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Home Office Response To The Report On The Minimum Income Threshold - “Skype Families”

In July 2012, Immigration Rules came into effect that set a minimum threshold requirement of £18,600 per annum, for British citizens or those settled In the United Kingdom to sponsor a non EEA national. This threshold rises to £22,400 to sponsor a child who is not British, with an additional £2,400 for each additional child who is not British thereafter. When considering cash savings the first £16,000 of savings are discounted.

The Children’s Commissioner published a report on 9th September 2015 entitled: “Skype Families” which considered “the effects on children of being separated from a mum or dad because of recent immigration rules”.

The Home Office response to the Children’s Commissioner’s report on the impact on the children of the minimum income threshold for sponsoring family migrants was published on 5th January 2016. The letter was written by James Brokenshire MP, Immigration Minister, to the Children’s Commissioner for England.

In summary the Immigration Minister, unsurprisingly, defends the government’s position making the following points:

  • Employment overseas is no guarantee of work. Migrants partners with appropriate job offers can apply to come to the United Kingdom under Tier 2 of the Immigration Rules.
  • Promises of third party support are vulnerable to change in another person’s circumstances or in the Sponsor or Applicant’s relationship with them. This is not a basis for a sustainable system.
  • The couple can rely on offers of accommodation based on third party support but the minimum threshold takes into account of the average rent and council tax.
  • The Migration Advisory Committee noted several arguments against setting regional income thresholds and concluded there was no basis for doing so. Having one level provides simplicity and clarity for Applicants. In addition, a relatively well-off spouse in a less well-off region would have to meet a lower income threshold than a poorer sponsor in a well-off region.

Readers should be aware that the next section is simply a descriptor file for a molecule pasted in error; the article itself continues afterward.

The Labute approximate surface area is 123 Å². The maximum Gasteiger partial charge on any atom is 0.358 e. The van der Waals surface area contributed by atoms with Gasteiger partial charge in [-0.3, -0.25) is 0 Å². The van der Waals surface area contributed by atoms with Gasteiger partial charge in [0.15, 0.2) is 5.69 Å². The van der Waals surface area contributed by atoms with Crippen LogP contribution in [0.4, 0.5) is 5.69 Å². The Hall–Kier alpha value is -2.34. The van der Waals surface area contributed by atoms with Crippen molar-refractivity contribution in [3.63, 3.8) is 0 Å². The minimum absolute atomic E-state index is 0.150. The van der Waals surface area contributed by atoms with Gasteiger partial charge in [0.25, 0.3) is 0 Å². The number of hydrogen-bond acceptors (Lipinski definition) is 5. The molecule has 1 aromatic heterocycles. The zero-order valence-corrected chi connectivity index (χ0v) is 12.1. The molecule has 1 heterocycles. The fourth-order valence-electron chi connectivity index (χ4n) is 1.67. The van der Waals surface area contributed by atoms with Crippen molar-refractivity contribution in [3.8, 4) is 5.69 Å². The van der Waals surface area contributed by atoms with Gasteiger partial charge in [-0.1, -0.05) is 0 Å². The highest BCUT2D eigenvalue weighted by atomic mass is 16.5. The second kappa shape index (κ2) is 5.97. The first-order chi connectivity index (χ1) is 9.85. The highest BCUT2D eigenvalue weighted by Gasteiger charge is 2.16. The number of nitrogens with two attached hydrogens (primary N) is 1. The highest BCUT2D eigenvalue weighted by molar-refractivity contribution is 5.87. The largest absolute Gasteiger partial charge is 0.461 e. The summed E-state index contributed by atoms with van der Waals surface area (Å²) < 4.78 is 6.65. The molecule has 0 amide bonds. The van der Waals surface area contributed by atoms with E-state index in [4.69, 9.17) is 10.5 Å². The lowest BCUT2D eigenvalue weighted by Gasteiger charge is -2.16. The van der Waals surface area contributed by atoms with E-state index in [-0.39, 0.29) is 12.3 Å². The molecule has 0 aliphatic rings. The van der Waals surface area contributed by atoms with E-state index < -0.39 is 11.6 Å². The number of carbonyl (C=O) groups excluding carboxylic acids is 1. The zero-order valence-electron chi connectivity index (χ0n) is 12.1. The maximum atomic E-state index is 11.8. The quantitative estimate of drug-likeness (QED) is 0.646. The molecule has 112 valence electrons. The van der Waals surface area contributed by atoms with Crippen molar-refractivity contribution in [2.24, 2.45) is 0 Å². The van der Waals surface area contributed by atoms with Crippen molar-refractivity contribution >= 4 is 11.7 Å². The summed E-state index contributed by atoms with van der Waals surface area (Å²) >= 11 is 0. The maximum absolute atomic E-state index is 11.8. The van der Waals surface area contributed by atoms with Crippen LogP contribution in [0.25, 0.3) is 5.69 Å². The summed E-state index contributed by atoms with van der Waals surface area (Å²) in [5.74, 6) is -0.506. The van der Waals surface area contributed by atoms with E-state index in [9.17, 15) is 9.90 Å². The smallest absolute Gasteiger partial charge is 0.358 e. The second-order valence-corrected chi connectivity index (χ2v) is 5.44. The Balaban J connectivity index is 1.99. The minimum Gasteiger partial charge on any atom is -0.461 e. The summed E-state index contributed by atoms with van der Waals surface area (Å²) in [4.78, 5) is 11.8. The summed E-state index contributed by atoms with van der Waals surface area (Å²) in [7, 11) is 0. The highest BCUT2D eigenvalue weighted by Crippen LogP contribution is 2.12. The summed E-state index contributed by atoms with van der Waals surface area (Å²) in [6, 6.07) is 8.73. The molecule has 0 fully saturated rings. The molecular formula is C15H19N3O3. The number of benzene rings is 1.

• Cash savings of £16,000 usually prevent access to income-related benefit.
  • Reducing the minimum level to be in line with the minimum wage would mean that a couple would still be at a level to access benefits and tax credits, therefore such a level would not protect the tax payer from individuals relying on public funds.
  • The Courts have confirmed that the rules are already in accordance with section 55 of the Borders, Citizenship and Immigration Act and the best interests of the child. The application forms asks questions in order to determine the best interests of the child.
  • The costs of the application should properly reflect the full cost of administration and costs involved in processing and considering the application.
  • Parents of children living in the United Kingdom should be granted visit visas if they meet the requirements of the Immigration Rules.

The government’s position is that the number of children affected by the changes is considerably overestimated and migration figures have been inaccurately used.

Thankfully these issues are soon to be considered and hopefully resolved by the Supreme Court. SS (Congo) [2015] EWCA Civ 387 is to be heard by the Supreme Court on 22nd February 2016 (Case ID: UKSC 2015/0168). In this case the Appellant was refused entry clearance as the spouse of a British citizen. The husband’s earnings were below the £18,600 minimum income requirement under the Immigration Rules. The First-tier Tribunal and Upper Tribunal had allowed the appeals under Article 8. The Court of Appeal found that there were no “compelling circumstances” to warrant a grant of entry clearance under Article 8.

MM (Lebanon), [2014] EWCA Civ 985) will also be heard on 22nd February 2016 (Case ID: UKSC 2015/0011). The Appellant’s had challenged the lawfulness of the minimum income requirements under the Immigration Rules. MM is a refugee, who was unable to meet the requirements. At first instance Blake J held that the minimum income requirement found in the couple’s favour under Article 8. The decision was overturned by the Court of Appeal.

The financial requirement rules are complex and include mandatory requirements in terms of the documentary evidence that must be provided to UK Visas and Immigration in order to demonstrate access to the relevant funds.

Recent media reports show the impact of the minimum requirement. It is hoped that the Supreme Court will shortly provide the final answer to the increasing number of “Skype families”.

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